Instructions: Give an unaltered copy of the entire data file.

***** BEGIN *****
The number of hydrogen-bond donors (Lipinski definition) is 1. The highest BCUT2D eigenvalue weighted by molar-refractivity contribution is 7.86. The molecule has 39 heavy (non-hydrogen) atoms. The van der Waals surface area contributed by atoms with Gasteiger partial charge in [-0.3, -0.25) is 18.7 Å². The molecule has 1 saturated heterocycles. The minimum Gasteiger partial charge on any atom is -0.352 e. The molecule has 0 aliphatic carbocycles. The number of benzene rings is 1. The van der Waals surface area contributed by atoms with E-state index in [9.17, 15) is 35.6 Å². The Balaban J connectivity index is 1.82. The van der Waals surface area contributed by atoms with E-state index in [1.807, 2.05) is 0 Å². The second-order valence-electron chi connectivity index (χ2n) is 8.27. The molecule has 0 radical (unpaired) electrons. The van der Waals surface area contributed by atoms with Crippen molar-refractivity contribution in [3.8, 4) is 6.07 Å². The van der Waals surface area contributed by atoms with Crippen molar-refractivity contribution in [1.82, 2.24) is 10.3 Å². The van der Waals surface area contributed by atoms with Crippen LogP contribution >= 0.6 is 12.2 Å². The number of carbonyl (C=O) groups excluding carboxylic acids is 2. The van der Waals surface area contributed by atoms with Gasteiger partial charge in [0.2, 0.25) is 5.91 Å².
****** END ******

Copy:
The number of hydrogen-bond donors (Lipinski definition) is 1. The highest BCUT2D eigenvalue weighted by molar-refractivity contribution is 7.86. The molecule has 39 heavy (non-hydrogen) atoms. The van der Waals surface area contributed by atoms with Gasteiger partial charge in [-0.3, -0.25) is 18.7 Å². The molecule has 1 saturated heterocycles. The minimum Gasteiger partial charge on any atom is -0.352 e. The molecule has 0 aliphatic carbocycles. The number of benzene rings is 1. The van der Waals surface area contributed by atoms with E-state index in [9.17, 15) is 35.6 Å². The Balaban J connectivity index is 1.82. The van der Waals surface area contributed by atoms with E-state index in [1.807, 2.05) is 0 Å². The second-order valence-electron chi connectivity index (χ2n) is 8.27. The molecule has 0 radical (unpaired) electrons. The van der Waals surface area contributed by atoms with Crippen molar-refractivity contribution in [3.8, 4) is 6.07 Å². The van der Waals surface area contributed by atoms with Crippen molar-refractivity contribution in [1.82, 2.24) is 10.3 Å². The van der Waals surface area contributed by atoms with Crippen LogP contribution >= 0.6 is 12.2 Å². The number of carbonyl (C=O) groups excluding carboxylic acids is 2. The van der Waals surface area contributed by atoms with Gasteiger partial charge in [0.2, 0.25) is 5.91 Å².